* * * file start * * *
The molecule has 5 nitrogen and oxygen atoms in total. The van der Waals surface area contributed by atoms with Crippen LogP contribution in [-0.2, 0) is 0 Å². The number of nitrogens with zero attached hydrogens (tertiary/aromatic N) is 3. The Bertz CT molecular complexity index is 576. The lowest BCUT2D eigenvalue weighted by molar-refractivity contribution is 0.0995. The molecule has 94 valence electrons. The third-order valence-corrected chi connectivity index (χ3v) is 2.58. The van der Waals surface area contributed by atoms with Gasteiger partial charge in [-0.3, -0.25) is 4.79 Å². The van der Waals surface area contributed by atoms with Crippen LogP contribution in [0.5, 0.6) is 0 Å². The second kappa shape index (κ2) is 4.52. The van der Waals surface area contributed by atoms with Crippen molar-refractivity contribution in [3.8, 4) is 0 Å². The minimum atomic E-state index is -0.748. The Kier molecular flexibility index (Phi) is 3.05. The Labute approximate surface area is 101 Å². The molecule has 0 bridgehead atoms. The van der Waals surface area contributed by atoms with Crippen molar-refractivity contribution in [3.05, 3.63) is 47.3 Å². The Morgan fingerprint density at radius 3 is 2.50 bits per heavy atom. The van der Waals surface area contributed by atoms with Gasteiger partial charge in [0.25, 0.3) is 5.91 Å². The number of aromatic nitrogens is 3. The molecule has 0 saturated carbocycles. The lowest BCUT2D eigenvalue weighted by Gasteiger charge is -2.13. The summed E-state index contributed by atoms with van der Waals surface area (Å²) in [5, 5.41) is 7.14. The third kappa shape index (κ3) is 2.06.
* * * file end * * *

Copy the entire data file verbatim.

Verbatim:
The molecule has 5 nitrogen and oxygen atoms in total. The van der Waals surface area contributed by atoms with Crippen LogP contribution in [-0.2, 0) is 0 Å². The number of nitrogens with zero attached hydrogens (tertiary/aromatic N) is 3. The Bertz CT molecular complexity index is 576. The lowest BCUT2D eigenvalue weighted by molar-refractivity contribution is 0.0995. The molecule has 94 valence electrons. The third-order valence-corrected chi connectivity index (χ3v) is 2.58. The van der Waals surface area contributed by atoms with Gasteiger partial charge in [-0.3, -0.25) is 4.79 Å². The van der Waals surface area contributed by atoms with Crippen LogP contribution in [0.5, 0.6) is 0 Å². The second kappa shape index (κ2) is 4.52. The van der Waals surface area contributed by atoms with Crippen molar-refractivity contribution in [3.8, 4) is 0 Å². The minimum atomic E-state index is -0.748. The Kier molecular flexibility index (Phi) is 3.05. The Labute approximate surface area is 101 Å². The molecule has 0 bridgehead atoms. The van der Waals surface area contributed by atoms with Crippen molar-refractivity contribution in [3.05, 3.63) is 47.3 Å². The Morgan fingerprint density at radius 3 is 2.50 bits per heavy atom. The van der Waals surface area contributed by atoms with Gasteiger partial charge in [0.25, 0.3) is 5.91 Å². The number of aromatic nitrogens is 3. The molecule has 0 saturated carbocycles. The lowest BCUT2D eigenvalue weighted by Gasteiger charge is -2.13. The summed E-state index contributed by atoms with van der Waals surface area (Å²) in [5, 5.41) is 7.14. The third kappa shape index (κ3) is 2.06.